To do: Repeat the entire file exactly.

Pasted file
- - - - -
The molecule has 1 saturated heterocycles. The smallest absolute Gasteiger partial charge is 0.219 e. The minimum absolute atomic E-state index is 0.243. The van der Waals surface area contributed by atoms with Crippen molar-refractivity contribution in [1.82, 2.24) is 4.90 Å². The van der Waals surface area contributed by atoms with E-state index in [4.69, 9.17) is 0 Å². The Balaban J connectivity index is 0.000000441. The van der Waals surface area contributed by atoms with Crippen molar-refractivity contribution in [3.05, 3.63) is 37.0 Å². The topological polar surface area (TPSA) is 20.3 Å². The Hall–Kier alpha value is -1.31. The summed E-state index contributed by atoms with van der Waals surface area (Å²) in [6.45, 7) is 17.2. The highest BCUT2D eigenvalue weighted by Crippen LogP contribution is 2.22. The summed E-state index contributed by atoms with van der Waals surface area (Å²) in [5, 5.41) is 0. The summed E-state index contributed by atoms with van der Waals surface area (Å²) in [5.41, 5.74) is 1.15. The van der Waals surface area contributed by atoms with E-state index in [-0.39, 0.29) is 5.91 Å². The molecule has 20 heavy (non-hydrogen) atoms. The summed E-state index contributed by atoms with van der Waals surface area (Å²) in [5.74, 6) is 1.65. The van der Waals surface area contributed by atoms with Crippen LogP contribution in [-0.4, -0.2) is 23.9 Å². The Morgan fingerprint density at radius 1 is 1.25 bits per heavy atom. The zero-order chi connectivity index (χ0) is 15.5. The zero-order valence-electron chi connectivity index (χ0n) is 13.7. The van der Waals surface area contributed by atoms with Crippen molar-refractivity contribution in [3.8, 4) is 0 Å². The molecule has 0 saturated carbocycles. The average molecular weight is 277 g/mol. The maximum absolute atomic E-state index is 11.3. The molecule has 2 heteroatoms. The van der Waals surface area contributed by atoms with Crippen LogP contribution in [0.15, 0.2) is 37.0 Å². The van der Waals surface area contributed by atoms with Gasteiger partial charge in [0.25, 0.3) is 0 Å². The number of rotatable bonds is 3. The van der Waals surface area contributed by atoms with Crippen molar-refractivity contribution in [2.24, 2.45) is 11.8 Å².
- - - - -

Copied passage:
The molecule has 1 saturated heterocycles. The smallest absolute Gasteiger partial charge is 0.219 e. The minimum absolute atomic E-state index is 0.243. The van der Waals surface area contributed by atoms with Crippen molar-refractivity contribution in [1.82, 2.24) is 4.90 Å². The van der Waals surface area contributed by atoms with E-state index in [4.69, 9.17) is 0 Å². The Balaban J connectivity index is 0.000000441. The van der Waals surface area contributed by atoms with Crippen molar-refractivity contribution in [3.05, 3.63) is 37.0 Å². The topological polar surface area (TPSA) is 20.3 Å². The Hall–Kier alpha value is -1.31. The summed E-state index contributed by atoms with van der Waals surface area (Å²) in [6.45, 7) is 17.2. The highest BCUT2D eigenvalue weighted by Crippen LogP contribution is 2.22. The summed E-state index contributed by atoms with van der Waals surface area (Å²) in [5, 5.41) is 0. The summed E-state index contributed by atoms with van der Waals surface area (Å²) in [5.41, 5.74) is 1.15. The van der Waals surface area contributed by atoms with E-state index in [-0.39, 0.29) is 5.91 Å². The molecule has 20 heavy (non-hydrogen) atoms. The summed E-state index contributed by atoms with van der Waals surface area (Å²) in [5.74, 6) is 1.65. The van der Waals surface area contributed by atoms with Crippen LogP contribution in [-0.4, -0.2) is 23.9 Å². The Morgan fingerprint density at radius 1 is 1.25 bits per heavy atom. The zero-order chi connectivity index (χ0) is 15.5. The zero-order valence-electron chi connectivity index (χ0n) is 13.7. The van der Waals surface area contributed by atoms with Crippen molar-refractivity contribution in [3.8, 4) is 0 Å². The molecule has 0 saturated carbocycles. The average molecular weight is 277 g/mol. The maximum absolute atomic E-state index is 11.3. The molecule has 2 heteroatoms. The van der Waals surface area contributed by atoms with Crippen LogP contribution in [0.15, 0.2) is 37.0 Å². The van der Waals surface area contributed by atoms with Gasteiger partial charge in [0.25, 0.3) is 0 Å². The number of rotatable bonds is 3. The van der Waals surface area contributed by atoms with Crippen molar-refractivity contribution in [2.24, 2.45) is 11.8 Å².